#3. Hackers might hack into our country’s power grid and bring down large swaths of our access to electricity and other core infrastructure. But I argue just as with highly sensitive military systems and top secret information, there is no reason that these systems should be connected to the public internet if they are so vulnerable. Such systems should be on completely separate networks using Open Source security solutions, and should not need to infringe on the free internet.
Cyber war is going on in some sense right now. … And we need this capacity in a time of war. We need the capacity for the president to say, Internet service provider, we’ve got to disconnect the American Internet from all traffic coming in from another foreign country, or we’ve got to put a patch on this part of it. The president will never take over — the government should never take over the Internet. Listen, we’ve consulted, Senator Collins and I, who are proposing this bill, with civil liberties and privacy experts. This is a matter of national security. A cyber attack on America can do as much or more damage today by incapacitating our banks, our communications, our finance, our transportation, as a conventional war attack. And the president, in catastrophic cases — not going to do it every day, not going to take it over. So I say to my friends on the Internet, relax…(LAUGHTER)… take a look at the bill. And this is something that we need to protect our country. Right now, China, the government, can disconnect parts of its Internet in a case of war. We need to have that here, too. – Joseph Lieberman on CNN, 6/20/2010
So instead of keeping critical and “vulnerable” infrastructure systems off the public internet, the solution being promoted is to give the White House a kill-switch for the web (via the big Internet Service Providers). This may only apply to emergency situations, but we also know very well that such situations can be easily manufactured by rogue elements of the corporate-industrial complex (see Episode 3 of the Wiki World Order report on False Flag attacks). It is also ridiculously difficult to transparently prove the source of sophisticated cyber attacks, so today’s cyber emergency situations can be easily manipulated.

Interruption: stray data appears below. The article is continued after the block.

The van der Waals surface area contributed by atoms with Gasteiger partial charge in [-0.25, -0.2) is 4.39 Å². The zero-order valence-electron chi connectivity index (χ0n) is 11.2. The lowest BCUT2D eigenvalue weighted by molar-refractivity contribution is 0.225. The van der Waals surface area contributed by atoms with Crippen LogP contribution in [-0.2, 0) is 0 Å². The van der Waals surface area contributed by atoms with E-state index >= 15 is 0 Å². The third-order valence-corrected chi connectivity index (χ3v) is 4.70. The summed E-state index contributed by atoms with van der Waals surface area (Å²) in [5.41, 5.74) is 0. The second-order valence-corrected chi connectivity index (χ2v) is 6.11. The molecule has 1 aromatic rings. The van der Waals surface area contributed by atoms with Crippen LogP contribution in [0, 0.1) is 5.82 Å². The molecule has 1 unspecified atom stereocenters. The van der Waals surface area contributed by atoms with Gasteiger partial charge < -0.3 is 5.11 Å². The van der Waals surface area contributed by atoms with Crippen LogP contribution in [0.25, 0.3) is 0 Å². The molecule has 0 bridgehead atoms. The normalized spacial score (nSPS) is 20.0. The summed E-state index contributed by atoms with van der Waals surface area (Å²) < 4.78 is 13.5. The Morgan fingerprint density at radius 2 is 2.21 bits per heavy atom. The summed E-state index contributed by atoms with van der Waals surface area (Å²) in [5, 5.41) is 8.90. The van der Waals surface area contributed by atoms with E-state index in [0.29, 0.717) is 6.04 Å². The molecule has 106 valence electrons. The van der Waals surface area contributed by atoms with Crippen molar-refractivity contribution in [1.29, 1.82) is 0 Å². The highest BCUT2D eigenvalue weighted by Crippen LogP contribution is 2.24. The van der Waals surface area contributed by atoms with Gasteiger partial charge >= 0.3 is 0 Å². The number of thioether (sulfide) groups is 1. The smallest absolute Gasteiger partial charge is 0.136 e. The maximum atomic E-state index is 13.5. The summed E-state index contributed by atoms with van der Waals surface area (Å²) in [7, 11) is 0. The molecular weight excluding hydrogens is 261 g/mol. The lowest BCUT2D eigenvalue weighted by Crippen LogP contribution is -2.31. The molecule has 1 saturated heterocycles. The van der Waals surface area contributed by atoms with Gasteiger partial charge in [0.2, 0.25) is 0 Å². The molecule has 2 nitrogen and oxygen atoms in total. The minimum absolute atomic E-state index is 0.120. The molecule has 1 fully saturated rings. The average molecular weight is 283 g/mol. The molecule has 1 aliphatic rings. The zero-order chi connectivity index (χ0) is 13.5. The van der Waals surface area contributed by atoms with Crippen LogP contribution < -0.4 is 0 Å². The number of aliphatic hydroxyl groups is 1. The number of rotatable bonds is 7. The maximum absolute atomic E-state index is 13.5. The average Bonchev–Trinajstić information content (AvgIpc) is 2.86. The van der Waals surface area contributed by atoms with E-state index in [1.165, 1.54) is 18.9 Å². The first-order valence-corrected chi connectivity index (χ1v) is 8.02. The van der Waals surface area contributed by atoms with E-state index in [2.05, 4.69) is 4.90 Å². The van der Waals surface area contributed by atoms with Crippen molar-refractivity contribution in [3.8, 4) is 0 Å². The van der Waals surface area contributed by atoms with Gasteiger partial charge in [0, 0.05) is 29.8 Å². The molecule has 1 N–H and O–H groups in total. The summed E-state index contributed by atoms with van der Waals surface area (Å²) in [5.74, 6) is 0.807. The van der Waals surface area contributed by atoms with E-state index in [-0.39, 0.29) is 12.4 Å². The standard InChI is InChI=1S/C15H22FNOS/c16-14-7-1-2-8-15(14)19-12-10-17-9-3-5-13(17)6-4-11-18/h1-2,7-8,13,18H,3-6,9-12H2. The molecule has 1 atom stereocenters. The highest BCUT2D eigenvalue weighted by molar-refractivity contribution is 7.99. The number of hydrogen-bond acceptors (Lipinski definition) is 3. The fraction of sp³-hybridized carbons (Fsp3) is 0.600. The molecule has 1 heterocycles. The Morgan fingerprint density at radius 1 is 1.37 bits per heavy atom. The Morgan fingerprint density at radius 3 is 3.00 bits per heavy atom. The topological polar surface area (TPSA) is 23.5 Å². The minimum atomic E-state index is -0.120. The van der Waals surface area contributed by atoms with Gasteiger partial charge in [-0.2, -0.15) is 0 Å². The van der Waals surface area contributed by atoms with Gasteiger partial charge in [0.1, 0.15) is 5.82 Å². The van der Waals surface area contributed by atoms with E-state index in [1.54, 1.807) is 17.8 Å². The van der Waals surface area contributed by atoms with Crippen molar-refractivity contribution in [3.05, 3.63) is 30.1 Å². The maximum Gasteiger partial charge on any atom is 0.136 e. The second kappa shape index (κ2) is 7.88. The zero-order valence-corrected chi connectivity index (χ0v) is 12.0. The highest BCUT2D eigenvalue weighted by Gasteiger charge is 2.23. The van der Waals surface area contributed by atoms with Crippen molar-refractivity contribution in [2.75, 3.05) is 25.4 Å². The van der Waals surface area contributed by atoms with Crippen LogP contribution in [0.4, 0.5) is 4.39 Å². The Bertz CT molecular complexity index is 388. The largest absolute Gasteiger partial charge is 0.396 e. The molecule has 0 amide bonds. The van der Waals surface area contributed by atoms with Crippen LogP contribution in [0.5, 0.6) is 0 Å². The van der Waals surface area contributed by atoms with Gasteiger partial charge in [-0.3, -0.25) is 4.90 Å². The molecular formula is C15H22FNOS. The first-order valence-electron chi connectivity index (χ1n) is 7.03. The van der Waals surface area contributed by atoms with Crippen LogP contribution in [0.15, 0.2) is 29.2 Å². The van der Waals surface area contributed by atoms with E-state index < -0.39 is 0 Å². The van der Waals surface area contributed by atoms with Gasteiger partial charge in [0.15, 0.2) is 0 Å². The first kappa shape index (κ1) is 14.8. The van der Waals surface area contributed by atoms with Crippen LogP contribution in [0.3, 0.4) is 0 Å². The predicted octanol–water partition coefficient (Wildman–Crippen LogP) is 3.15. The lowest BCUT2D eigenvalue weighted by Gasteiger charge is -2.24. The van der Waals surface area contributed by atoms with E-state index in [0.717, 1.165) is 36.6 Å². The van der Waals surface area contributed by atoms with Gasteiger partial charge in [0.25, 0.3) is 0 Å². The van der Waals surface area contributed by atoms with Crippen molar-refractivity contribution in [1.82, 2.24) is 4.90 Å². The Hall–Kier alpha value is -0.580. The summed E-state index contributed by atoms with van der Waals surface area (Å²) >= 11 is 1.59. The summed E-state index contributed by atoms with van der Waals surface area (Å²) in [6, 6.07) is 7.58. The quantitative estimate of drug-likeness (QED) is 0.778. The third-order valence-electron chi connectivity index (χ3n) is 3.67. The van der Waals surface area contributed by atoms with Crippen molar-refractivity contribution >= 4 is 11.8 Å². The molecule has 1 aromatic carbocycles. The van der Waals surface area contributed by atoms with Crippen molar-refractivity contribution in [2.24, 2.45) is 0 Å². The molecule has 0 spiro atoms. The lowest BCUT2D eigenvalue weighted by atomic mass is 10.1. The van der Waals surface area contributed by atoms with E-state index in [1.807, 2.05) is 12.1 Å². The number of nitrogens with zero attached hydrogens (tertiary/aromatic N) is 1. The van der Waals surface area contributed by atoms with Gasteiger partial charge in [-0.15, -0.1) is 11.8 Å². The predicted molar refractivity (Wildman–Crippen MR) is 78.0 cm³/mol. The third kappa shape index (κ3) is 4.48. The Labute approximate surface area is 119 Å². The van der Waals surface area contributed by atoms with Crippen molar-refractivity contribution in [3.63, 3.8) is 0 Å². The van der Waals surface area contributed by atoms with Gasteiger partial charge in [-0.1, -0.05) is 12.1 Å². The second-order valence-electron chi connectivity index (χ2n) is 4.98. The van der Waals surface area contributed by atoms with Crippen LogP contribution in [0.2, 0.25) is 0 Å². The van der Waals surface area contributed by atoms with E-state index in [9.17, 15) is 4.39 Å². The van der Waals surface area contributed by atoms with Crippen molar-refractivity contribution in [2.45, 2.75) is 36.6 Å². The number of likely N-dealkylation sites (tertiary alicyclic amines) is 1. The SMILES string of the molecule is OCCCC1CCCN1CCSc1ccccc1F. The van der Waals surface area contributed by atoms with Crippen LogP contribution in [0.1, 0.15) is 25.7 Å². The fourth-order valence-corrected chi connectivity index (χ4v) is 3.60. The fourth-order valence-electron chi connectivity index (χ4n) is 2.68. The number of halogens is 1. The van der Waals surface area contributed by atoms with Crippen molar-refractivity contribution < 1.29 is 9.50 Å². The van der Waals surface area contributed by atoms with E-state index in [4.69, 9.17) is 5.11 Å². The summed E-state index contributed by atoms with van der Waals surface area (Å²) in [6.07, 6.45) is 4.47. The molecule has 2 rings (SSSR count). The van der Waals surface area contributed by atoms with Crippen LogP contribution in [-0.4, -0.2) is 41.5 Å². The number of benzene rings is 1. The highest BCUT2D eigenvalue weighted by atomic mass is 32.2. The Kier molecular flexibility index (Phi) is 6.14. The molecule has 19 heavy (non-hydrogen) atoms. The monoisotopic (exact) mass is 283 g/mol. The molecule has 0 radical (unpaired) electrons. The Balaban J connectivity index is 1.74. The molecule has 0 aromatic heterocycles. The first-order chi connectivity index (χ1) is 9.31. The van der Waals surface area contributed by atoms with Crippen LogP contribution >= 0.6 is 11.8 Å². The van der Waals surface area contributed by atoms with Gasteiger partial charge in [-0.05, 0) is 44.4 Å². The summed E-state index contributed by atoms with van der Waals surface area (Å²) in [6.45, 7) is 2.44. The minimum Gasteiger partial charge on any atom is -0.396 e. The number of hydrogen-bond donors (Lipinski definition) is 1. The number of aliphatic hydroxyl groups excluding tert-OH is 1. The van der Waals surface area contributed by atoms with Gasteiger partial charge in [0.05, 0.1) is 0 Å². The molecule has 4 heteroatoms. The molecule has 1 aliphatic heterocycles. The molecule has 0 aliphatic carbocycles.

Surely, as internet users we should keep educating each other to stay safe online, and to some extent our government will always need to spend resources on cyber defenses (ideally in fully open source processes). But similar to the War on Terror and “defensive” biological weapons research, we cannot fuel industries for yet another arms race. We do not want to design offensive cyber-weapons to be used preemptively against other countries or groups (as it appears we already are). We do not want such programs in the hands of secretive organizations like the National Security Agency. We must instead use more of our resources to work towards resolving the root causes for which such terrorism is a symptom.
Sure, very few bills will end up passing right now, so late in this session. But on September 21st, a spokeswoman for Senate Majority Leader Harry Reid told Reuters that the draft bill of the Protecting Cyberspace as a National Asset Act is “something that we hope to be able to pass before the end of the year, if we can.” So whether you like online news, games, sitcoms, soap operas, sports, cat videos, or researching the Council on Foreign Relations and the Bilderberg Group…your free access is at risk.
And remember, last year the Patriot Act was renewed under President Obama and we are still LOSING the fight to restore our Constitution and non-digital rights. So please tell your representatives in Congress to reject the Protecting Cyberspace as a National Asset Act and help defend against recent attacks on net neutrality. Tell them we should instead move any vulnerable infrastructure systems to separate, secure networks based on open source security.
We must constantly defend our internet, because it is the single biggest threat to the establishment, the Corporate-Industrial Complex. And remember…
Every time you trade cyber-privacy for cybersecurity… the NSA kills a kitten video.